More and more companies are in the grip of a new phenomenon: "metric fixation." Here's what's wrong with it.
Changing an unhealthy habit depends a lot on your belief that you can do it, something psychologists call self-efficacy. Take smoking, for example. Your belief that you are capable of quitting will influence the...
He was one of the most intelligent men on the planet. But he had a knack for making people laugh, and it helped him spread his message of science and discovery.
Ever had an argument that never ends? There's a reason for that, says psychotherapist Esther Perel.
We are all of us held together by words.
Here's how looking down at 4 billion years of Earth's history changes you.
What do Finland, bacon, and basketball have in common? They're all part of our new series, the Random Fact Roundup.
Grad students are six times more likely to be diagnosed with depression than the general population.
The myths of an inhospitable land. Imposter Syndrome. That feeling when one of your characters unexpectedly murders another. Literary mage Neil Gaiman on the dark arts of fiction and everyday life.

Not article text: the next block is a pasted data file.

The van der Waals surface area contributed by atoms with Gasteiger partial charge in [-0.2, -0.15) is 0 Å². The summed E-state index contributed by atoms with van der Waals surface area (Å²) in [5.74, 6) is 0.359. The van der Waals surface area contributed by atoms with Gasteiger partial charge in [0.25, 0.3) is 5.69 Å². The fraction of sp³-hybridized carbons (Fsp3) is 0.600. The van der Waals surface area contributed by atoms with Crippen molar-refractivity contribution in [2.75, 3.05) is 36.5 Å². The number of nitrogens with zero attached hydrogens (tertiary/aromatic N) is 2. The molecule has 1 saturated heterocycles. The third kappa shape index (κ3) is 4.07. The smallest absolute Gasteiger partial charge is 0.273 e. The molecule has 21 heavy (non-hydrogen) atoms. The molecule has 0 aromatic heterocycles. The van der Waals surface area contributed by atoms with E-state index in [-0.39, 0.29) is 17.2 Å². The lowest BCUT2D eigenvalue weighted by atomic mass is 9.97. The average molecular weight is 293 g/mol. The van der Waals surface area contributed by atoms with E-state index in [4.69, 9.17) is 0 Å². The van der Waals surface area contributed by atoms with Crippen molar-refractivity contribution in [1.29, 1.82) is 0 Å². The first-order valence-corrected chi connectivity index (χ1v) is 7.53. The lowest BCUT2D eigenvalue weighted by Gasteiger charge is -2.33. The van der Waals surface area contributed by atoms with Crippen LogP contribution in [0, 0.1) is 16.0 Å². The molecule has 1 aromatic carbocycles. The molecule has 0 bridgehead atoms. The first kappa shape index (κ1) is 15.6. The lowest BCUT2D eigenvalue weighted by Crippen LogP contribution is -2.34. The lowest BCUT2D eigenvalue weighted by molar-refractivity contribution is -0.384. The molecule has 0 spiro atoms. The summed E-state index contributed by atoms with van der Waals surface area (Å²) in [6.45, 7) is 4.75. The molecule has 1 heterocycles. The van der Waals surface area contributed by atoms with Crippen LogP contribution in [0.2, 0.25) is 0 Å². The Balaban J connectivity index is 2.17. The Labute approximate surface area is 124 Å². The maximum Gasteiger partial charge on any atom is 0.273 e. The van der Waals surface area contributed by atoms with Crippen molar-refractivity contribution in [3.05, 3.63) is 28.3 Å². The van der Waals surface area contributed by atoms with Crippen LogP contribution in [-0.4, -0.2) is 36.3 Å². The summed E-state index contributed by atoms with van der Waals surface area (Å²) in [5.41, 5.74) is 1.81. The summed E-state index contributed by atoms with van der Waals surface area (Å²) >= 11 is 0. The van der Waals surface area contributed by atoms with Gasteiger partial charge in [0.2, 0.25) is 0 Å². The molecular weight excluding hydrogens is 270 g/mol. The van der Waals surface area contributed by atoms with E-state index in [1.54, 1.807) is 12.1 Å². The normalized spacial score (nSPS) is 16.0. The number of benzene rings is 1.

A classic essay defines different ways to disagree, from the worst to the best, with lessons that ring true in our divisive times.
A college degree is still a well-trodden path to relative financial success. Even so, a college degree is no longer a guarantee of a secure job, or of any job at all.
NASA's director of science communication explains why success and failure are vague, impractical metrics to give young people.
"Nice and in control: the twin peaks of a good reputation...But since we are riddled with contradiction, this is not a simple story."
Why are some people so much luckier than others? It's the way they play the game.
More overweight people are no longer trying to lose weight and the health implications are not good.
Is luck a windfall of good fortune, or is it a skill you can cultivate? Janice Kaplan thinks luck works best when it's mixed with purpose.
Friedrich Nietzsche is an influential thinker, but he is not without critics. One of the best of them is British philosopher Bertrand Russell.
Albert Camus was a Franco-Algerian philosopher with some great insights on the meaning of life, why you should look to this life and not the next, and why suicide is a poor choice.
It is possible to eat fast food and stay true to the keto diet. Just be wary of eliminating everything from life (and avoid the sauces).
Philosophers like to present their works as if everything before it was wrong. Sometimes, they even say they have ended the need for more philosophy. So, what happens when somebody realizes they were mistaken?
"Our kids are 'wired' for control. Our role as adults is not to force them to follow the track we’ve laid out for them; it’s to help them develop the skills to find their own way..."